Capsule Reviews: Three from Real Gone Music

Because there’s so much of a backlog here at Musoscribe’s palatial new World HQ ( I moved recently), here’s the first of at least three collections of short reviews. These are all reissues or compilations on the Real Gone Music label, renowned (along with Rock Beat, Omnivore, Numero and a select few others) for their thoughtful archiving/crate-digging approach to music releases.

Samuel Jonathan Johnson – My Music
The second you see the cover art and typography, you know that this is a late-seventies major-label r&b release. And when the needle drops (or the disc spins) and you hear those smooth string machines and funk-poppin’ bass lines – not to mention the female chorus’ intro of “Music…music” – there’s no doubt you’re in smoove r&b land. But as the style goes, this lone release (the reissue’s liner notes, penned by Johnson’s daughter Yolanda Johnson explain why there was never a follow-up) is pretty fine.

Lots of interesting keyboard textures throughout, too. Nine of the ten tracks are originals, and the sole cover (a highly orchestrated reading of Bacharach/David‘s “What the World Needs Now is Love”) is super-slow in an Isaac Hayes mode. “Sweet Love” – more or less an extended coda to that cover – ups the funk factor.

Bettye Swann – The Complete Atlantic Recordings
Another in the line of where’d-they-go recording artists, Swann began the process of dropping off the pop culture radar screen after signing with Atlantic Records. She had previously scored some hits on Money and then Capitol – releasing three albums – but for whatever reason, once she went with the mighty Atlantic, the hits stopped coming. The quality of her music certainly flies in the face of her lack of chart success: the Atlantic tracks are strong, and typical of the tastefully arranged, Supremes-influenced soul of the era. Five singles reached the lower rungs of the r&b charts, but beyond those, most of the music as collected here went largely unheard on its initial release.

Swann subsequently left the music business and became a Jehovah’s Witness (when the latter occurs, the former often accompanies, as Witnesses are encouraged not to call attention to themselves…except when…y’know). Five tracks cut in Nashville in the mid 70s that never got released are included, and they’re as good as anything else on this fine collection of previously overlooked music. Especially recommended is Swann’s funked-up reading of Elvis‘ hit “Suspicious Minds.” Charles Waring‘s excellent liners tell Swann’s story in engaging detail.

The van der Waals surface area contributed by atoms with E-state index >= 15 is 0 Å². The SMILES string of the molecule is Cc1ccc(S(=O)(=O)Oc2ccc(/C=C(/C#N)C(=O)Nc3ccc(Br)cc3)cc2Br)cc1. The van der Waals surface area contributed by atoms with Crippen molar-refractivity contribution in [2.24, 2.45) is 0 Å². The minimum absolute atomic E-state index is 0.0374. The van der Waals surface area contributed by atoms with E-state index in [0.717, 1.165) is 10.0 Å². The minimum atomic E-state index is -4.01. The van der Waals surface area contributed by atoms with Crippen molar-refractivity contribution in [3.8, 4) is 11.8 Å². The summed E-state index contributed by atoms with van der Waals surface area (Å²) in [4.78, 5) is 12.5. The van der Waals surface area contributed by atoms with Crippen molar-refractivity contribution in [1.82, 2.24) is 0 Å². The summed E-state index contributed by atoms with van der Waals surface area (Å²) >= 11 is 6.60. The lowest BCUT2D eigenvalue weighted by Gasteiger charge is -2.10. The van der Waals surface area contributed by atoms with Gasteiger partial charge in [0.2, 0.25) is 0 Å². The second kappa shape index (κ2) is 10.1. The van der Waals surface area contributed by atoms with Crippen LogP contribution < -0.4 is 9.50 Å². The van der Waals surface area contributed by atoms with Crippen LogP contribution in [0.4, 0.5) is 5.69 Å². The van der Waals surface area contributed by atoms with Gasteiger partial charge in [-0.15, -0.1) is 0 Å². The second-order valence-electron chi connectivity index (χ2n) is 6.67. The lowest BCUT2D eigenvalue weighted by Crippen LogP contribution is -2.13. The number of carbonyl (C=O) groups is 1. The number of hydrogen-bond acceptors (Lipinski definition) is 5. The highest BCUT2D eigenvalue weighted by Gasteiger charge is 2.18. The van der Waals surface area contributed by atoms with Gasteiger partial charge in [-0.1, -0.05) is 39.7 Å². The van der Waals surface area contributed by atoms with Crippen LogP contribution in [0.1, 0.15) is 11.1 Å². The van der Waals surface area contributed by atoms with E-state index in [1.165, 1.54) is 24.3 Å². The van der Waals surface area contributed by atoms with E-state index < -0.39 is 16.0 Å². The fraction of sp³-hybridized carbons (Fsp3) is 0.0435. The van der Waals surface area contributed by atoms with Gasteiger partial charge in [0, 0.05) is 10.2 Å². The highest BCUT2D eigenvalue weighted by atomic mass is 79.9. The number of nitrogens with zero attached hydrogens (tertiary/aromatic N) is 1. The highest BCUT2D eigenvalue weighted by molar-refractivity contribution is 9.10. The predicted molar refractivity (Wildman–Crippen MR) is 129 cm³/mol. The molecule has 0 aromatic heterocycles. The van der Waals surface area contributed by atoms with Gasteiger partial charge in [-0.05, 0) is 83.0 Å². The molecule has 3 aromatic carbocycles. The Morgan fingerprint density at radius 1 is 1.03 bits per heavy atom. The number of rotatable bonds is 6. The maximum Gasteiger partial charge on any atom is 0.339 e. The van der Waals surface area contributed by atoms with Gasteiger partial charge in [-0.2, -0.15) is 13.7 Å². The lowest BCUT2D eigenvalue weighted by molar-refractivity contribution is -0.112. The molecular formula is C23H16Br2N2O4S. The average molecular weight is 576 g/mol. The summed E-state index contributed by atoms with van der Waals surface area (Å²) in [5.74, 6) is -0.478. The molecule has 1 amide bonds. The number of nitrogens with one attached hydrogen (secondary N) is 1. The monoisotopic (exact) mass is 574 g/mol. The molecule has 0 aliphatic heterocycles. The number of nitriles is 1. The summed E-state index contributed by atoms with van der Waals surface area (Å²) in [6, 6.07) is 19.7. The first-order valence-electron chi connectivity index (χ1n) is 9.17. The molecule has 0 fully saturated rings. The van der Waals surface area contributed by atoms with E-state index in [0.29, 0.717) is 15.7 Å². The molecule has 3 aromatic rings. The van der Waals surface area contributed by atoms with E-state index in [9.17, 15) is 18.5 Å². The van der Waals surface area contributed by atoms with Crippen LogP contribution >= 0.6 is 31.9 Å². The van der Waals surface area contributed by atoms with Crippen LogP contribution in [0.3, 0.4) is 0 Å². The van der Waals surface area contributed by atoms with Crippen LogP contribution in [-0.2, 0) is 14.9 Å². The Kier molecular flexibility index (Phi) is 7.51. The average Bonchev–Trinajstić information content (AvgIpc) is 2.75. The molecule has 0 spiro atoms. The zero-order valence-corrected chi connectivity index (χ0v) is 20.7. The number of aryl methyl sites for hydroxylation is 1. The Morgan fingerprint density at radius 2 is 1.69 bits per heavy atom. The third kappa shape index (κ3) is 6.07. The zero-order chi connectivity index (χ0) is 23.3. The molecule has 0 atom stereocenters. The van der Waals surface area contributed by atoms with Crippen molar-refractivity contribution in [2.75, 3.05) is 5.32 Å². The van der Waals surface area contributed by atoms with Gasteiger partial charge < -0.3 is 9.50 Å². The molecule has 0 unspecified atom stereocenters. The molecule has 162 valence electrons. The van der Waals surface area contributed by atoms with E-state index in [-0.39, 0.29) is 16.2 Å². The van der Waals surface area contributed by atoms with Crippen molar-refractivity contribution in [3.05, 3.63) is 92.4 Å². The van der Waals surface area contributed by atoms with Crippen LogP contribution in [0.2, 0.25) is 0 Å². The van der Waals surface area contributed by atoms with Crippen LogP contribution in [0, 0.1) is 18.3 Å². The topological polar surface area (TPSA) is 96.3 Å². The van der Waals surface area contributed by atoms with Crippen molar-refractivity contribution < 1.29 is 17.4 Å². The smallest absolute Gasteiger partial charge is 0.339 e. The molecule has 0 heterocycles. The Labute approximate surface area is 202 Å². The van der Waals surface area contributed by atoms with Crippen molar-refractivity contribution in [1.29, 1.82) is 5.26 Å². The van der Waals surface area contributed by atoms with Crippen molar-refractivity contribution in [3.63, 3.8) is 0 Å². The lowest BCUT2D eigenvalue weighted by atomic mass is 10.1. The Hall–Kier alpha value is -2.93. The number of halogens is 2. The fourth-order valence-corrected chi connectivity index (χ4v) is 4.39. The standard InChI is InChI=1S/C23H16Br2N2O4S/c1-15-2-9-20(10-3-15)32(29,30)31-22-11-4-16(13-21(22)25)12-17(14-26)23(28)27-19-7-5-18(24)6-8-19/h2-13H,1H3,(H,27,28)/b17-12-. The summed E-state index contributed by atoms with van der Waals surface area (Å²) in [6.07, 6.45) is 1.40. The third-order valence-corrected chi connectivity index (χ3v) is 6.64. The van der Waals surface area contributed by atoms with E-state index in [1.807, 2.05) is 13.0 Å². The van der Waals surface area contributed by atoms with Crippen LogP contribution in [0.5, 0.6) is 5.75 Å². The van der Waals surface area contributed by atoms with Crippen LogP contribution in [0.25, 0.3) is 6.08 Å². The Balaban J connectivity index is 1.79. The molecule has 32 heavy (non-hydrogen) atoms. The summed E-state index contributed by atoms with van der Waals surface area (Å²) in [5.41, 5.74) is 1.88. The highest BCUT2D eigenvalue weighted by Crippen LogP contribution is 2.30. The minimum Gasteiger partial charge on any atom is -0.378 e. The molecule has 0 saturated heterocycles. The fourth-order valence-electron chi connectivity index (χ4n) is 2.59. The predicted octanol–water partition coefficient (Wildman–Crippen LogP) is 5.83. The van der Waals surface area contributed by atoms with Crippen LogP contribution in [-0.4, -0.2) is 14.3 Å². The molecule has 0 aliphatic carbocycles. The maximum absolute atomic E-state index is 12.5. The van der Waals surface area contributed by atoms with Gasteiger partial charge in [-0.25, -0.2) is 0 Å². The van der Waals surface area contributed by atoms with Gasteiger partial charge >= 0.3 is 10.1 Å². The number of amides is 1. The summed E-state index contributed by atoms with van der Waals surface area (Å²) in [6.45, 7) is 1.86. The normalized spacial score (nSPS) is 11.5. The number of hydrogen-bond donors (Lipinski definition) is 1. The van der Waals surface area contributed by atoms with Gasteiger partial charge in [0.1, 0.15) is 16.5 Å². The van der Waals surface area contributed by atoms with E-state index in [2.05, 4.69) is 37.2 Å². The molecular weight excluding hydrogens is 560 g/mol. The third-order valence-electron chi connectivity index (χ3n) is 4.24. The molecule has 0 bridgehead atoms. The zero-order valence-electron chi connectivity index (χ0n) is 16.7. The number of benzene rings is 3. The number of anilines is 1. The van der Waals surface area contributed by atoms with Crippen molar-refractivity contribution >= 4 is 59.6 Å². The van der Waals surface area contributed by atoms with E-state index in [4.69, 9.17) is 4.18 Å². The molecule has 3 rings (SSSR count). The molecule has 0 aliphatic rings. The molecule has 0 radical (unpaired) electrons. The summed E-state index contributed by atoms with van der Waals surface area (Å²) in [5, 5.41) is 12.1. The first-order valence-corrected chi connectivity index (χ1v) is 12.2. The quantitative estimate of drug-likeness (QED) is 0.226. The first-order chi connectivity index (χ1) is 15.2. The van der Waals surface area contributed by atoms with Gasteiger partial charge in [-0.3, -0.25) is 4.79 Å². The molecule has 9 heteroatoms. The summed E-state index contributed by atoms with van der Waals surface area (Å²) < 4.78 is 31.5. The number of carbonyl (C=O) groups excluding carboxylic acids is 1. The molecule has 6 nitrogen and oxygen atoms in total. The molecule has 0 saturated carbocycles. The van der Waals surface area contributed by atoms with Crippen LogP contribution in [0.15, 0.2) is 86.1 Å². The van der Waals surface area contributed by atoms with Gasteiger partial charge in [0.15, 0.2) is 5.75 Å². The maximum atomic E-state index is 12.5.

Smith – A Group Called Smith / Minus-Plus
This band’s reading of the classic “Baby It’s You” was a monster hit in 1969, and big things were predicted for the future of the group fronted by powerful, expressive vocalist Gayle McCormick. The group’s first album included that single (arranged by Del Shannon) and featured nine other cuts that showcased the instrumental prowess of the band as well as McCormick’s Janis Joplin-styled pipes. She wasn’t the only lead vocalist in the group, though: when Rich Cliburn or Jerry Carter took the lead, Smith sounded in places a bit like The Band fronted by Three Dog Night, and in other places like Jefferson Airplane.

Inspired covers (“Tell Him No” [sic], “Who Do You Love?” I Just Wanna Make Love to You,” “The Last Time,” “Let’s Spend the Night Together”) completely reinvent familiar songs as the band makes them their own. For the group’s second album (both are included on RGM’s single-disc reissue) the band relied more upon original compositions, and both of the first album’s male singers had left. Greater reliance on horn charts makes Minus-Plus a little less special than the debut, and the record has more of a session-musician feel to it, but it’s still quite enjoyable. Richie Unterberger‘s brief liner notes provide some history and context.

More capsule reviews in the next installment.

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